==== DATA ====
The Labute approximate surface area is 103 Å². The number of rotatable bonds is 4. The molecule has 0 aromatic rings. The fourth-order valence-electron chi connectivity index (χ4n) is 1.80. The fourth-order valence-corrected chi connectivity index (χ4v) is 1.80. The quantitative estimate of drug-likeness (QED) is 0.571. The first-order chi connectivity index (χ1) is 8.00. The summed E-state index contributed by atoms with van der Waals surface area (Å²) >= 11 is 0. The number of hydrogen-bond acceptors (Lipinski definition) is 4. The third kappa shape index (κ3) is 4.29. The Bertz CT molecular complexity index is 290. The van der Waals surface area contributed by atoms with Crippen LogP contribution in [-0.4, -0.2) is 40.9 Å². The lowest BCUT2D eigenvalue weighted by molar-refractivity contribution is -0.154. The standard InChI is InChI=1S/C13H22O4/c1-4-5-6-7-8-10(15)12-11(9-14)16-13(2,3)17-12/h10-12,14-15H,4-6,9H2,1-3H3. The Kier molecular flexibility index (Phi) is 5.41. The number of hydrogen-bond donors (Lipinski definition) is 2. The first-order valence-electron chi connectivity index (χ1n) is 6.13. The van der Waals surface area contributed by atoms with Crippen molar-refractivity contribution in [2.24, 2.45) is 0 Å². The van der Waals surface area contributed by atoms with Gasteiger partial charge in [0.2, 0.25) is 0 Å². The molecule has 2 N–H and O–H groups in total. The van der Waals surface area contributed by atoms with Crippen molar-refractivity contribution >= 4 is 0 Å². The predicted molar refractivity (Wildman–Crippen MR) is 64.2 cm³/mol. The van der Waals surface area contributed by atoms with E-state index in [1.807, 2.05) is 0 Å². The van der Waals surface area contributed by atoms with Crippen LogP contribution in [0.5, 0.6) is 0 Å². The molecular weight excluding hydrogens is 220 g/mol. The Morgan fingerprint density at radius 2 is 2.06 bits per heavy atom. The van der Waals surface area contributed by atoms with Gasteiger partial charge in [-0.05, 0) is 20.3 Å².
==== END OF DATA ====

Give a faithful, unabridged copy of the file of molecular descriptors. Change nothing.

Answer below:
The Labute approximate surface area is 103 Å². The number of rotatable bonds is 4. The molecule has 0 aromatic rings. The fourth-order valence-electron chi connectivity index (χ4n) is 1.80. The fourth-order valence-corrected chi connectivity index (χ4v) is 1.80. The quantitative estimate of drug-likeness (QED) is 0.571. The first-order chi connectivity index (χ1) is 8.00. The summed E-state index contributed by atoms with van der Waals surface area (Å²) >= 11 is 0. The number of hydrogen-bond acceptors (Lipinski definition) is 4. The third kappa shape index (κ3) is 4.29. The Bertz CT molecular complexity index is 290. The van der Waals surface area contributed by atoms with Crippen LogP contribution in [-0.4, -0.2) is 40.9 Å². The lowest BCUT2D eigenvalue weighted by molar-refractivity contribution is -0.154. The standard InChI is InChI=1S/C13H22O4/c1-4-5-6-7-8-10(15)12-11(9-14)16-13(2,3)17-12/h10-12,14-15H,4-6,9H2,1-3H3. The Kier molecular flexibility index (Phi) is 5.41. The number of hydrogen-bond donors (Lipinski definition) is 2. The first-order valence-electron chi connectivity index (χ1n) is 6.13. The van der Waals surface area contributed by atoms with Crippen molar-refractivity contribution in [2.24, 2.45) is 0 Å². The van der Waals surface area contributed by atoms with Gasteiger partial charge in [0.2, 0.25) is 0 Å². The molecule has 2 N–H and O–H groups in total. The van der Waals surface area contributed by atoms with Crippen molar-refractivity contribution >= 4 is 0 Å². The predicted molar refractivity (Wildman–Crippen MR) is 64.2 cm³/mol. The van der Waals surface area contributed by atoms with E-state index in [1.807, 2.05) is 0 Å². The van der Waals surface area contributed by atoms with Crippen LogP contribution in [0.5, 0.6) is 0 Å². The molecular weight excluding hydrogens is 220 g/mol. The Morgan fingerprint density at radius 2 is 2.06 bits per heavy atom. The van der Waals surface area contributed by atoms with Gasteiger partial charge in [-0.05, 0) is 20.3 Å².